How Not to Network — Plus Some Pointers on Doing It Right

A man I don’t know approached me via email, without introduction, without telling me how he got my contact information, and asked to meet in person.

This happened right after I gave a presentation and he did reference the presentation — however he made it clear he wasn’t there as he “heard through the grapevine” that it was a hit. His reason for wanting to meet: “to know more about what you’re up to in Nairobi.”

I gave him the benefit of the doubt at first. Maybe someone told him that the presentation was great and he should reach out right away. That person would have had my contact information as I did share it with the group. Maybe this guy simply fired off a quick email without thinking.

My response to his email: “Thanks for the kind words — I am glad to hear that people liked the presentation. I take it you weren’t there. I don’t recall meeting you at the event.

Maybe you can tell me a little bit about yourself and what you wanted to discuss?”

His near immediate reply back to me: “Sure.

Interest “I’m curious to know more about what you’re up to in Nairobi.””

Yes. He quoted back his original email.

Let’s go back to how I started this article. A man I don’t know approached me via email, without introduction, without telling me how he got my contact information, and asked to meet in person. When I asked for detail I got a passive aggressive response.

I told him I was not interested in meeting. I made my perspective clear. I told him for all I knew, he could just be unprofessional. Or, he could a predator or serial killer. I have no idea. I only know him from the email exchange.

I know that there a many examples of men behaving badly. I know this is not the worst example. I know that most likely he’s not a serial killer (although he could very well stalk women). I know that women do this kind of thing too. And I know that this is a person who is completely unprofessional.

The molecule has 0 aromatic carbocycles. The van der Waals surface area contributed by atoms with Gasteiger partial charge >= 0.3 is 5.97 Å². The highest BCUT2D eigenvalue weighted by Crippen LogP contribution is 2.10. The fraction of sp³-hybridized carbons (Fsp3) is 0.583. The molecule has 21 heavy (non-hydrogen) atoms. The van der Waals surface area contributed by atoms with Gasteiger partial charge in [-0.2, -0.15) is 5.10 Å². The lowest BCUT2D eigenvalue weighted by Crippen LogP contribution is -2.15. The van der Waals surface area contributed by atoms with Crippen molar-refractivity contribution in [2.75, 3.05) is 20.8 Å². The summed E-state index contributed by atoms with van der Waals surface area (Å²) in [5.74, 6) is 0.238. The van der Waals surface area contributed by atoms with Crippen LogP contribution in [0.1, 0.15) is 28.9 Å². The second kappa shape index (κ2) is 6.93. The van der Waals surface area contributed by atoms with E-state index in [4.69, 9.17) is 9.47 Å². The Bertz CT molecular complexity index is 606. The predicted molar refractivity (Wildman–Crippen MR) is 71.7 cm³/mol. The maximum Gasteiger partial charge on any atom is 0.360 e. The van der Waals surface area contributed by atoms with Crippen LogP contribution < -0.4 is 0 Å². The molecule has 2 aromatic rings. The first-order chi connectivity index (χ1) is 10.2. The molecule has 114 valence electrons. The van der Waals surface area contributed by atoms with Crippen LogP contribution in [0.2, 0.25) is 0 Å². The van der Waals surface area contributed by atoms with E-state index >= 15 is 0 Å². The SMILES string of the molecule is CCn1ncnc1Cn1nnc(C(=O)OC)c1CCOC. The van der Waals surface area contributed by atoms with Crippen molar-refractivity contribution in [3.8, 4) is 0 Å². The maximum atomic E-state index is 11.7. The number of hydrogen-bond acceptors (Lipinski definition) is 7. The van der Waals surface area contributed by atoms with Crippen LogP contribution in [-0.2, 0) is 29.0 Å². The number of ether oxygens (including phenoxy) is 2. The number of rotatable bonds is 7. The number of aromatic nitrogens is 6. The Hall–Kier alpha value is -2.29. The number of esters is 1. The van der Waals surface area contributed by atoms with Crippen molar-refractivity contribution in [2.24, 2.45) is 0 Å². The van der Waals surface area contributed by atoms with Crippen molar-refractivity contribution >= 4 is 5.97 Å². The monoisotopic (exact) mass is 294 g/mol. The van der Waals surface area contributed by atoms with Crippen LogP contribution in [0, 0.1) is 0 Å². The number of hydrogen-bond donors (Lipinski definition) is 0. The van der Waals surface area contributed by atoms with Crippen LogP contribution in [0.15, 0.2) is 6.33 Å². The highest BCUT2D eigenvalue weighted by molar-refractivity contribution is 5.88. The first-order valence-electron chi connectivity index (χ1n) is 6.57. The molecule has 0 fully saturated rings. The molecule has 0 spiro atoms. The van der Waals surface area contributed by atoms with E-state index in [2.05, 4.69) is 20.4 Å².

Perhaps, in middle age, I have forgotten what it is like to be young. (I’m giving him the benefit of the doubt that his unprofessional behavior is more tied to youth than personality. I could be wrong.) Perhaps young entrepreneurs like him, without a lot of company experience, don’t know how to network. Here are some tips:

  • Introduce yourself. This person doesn’t know you. Tell that person who you are and what you do.
  • Share how you found the person’s name and contact information. No one likes a stalker.
  • Be specific in what you want from the person, especially if you want to meet in person. We are all busy. Not everyone has the time to meet with you or carry on a communication exchange. Just learning more about a person is not sufficient cause to meet. You can glean that from looking at a LinkedIn profile. If you want something, people will sense it. Be open and tell them what you need.
  • Which leads to…some people are nice and will help just to help if they can. Others, who are also plenty nice, might not be willing to help you out of the kindness of their hearts. Offer something in return or at least show an appreciation for that person’s time and expertise.
  • Understand that networking, even at its simplest form of merely connecting, is asking a favor. You are asking to be associated with a person.

Above all, do it with respect. Otherwise, not only will you fail to grow your network, but you will instead create a bad reputation for yourself. Don’t let the way you reach out to people turn you into an industry pariah.

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